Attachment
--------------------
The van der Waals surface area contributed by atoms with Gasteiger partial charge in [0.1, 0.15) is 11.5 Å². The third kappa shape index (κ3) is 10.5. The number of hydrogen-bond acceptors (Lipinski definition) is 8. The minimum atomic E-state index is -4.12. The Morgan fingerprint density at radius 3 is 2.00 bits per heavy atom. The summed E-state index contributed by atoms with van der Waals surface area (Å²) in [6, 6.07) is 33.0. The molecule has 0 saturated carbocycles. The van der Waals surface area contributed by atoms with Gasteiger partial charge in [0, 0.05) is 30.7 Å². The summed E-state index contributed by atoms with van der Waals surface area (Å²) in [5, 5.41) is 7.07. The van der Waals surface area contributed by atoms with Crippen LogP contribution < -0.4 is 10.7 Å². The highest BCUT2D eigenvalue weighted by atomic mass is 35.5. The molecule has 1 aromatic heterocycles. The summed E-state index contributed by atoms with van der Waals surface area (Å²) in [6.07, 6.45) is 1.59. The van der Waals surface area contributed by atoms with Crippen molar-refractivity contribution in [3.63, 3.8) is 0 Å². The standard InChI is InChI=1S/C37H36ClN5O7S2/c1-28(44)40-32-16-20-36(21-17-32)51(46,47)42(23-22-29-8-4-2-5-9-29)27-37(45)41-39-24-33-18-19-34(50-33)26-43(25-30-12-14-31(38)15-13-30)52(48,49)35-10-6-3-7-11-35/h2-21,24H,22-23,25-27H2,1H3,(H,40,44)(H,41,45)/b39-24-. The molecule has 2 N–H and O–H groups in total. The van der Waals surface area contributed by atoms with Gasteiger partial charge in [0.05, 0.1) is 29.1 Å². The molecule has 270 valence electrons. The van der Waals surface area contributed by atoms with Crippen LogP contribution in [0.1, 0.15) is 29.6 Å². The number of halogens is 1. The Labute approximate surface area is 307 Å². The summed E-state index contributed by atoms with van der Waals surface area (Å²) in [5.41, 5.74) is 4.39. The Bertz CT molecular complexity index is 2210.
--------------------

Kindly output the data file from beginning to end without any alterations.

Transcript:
The van der Waals surface area contributed by atoms with Gasteiger partial charge in [0.1, 0.15) is 11.5 Å². The third kappa shape index (κ3) is 10.5. The number of hydrogen-bond acceptors (Lipinski definition) is 8. The minimum atomic E-state index is -4.12. The Morgan fingerprint density at radius 3 is 2.00 bits per heavy atom. The summed E-state index contributed by atoms with van der Waals surface area (Å²) in [6, 6.07) is 33.0. The molecule has 0 saturated carbocycles. The van der Waals surface area contributed by atoms with Gasteiger partial charge in [0, 0.05) is 30.7 Å². The summed E-state index contributed by atoms with van der Waals surface area (Å²) in [5, 5.41) is 7.07. The van der Waals surface area contributed by atoms with Crippen LogP contribution < -0.4 is 10.7 Å². The highest BCUT2D eigenvalue weighted by atomic mass is 35.5. The molecule has 1 aromatic heterocycles. The summed E-state index contributed by atoms with van der Waals surface area (Å²) in [6.07, 6.45) is 1.59. The van der Waals surface area contributed by atoms with Crippen molar-refractivity contribution in [3.63, 3.8) is 0 Å². The standard InChI is InChI=1S/C37H36ClN5O7S2/c1-28(44)40-32-16-20-36(21-17-32)51(46,47)42(23-22-29-8-4-2-5-9-29)27-37(45)41-39-24-33-18-19-34(50-33)26-43(25-30-12-14-31(38)15-13-30)52(48,49)35-10-6-3-7-11-35/h2-21,24H,22-23,25-27H2,1H3,(H,40,44)(H,41,45)/b39-24-. The molecule has 2 N–H and O–H groups in total. The van der Waals surface area contributed by atoms with Gasteiger partial charge in [0.05, 0.1) is 29.1 Å². The molecule has 270 valence electrons. The van der Waals surface area contributed by atoms with Crippen LogP contribution in [0.1, 0.15) is 29.6 Å². The number of halogens is 1. The Labute approximate surface area is 307 Å². The summed E-state index contributed by atoms with van der Waals surface area (Å²) in [5.41, 5.74) is 4.39. The Bertz CT molecular complexity index is 2210.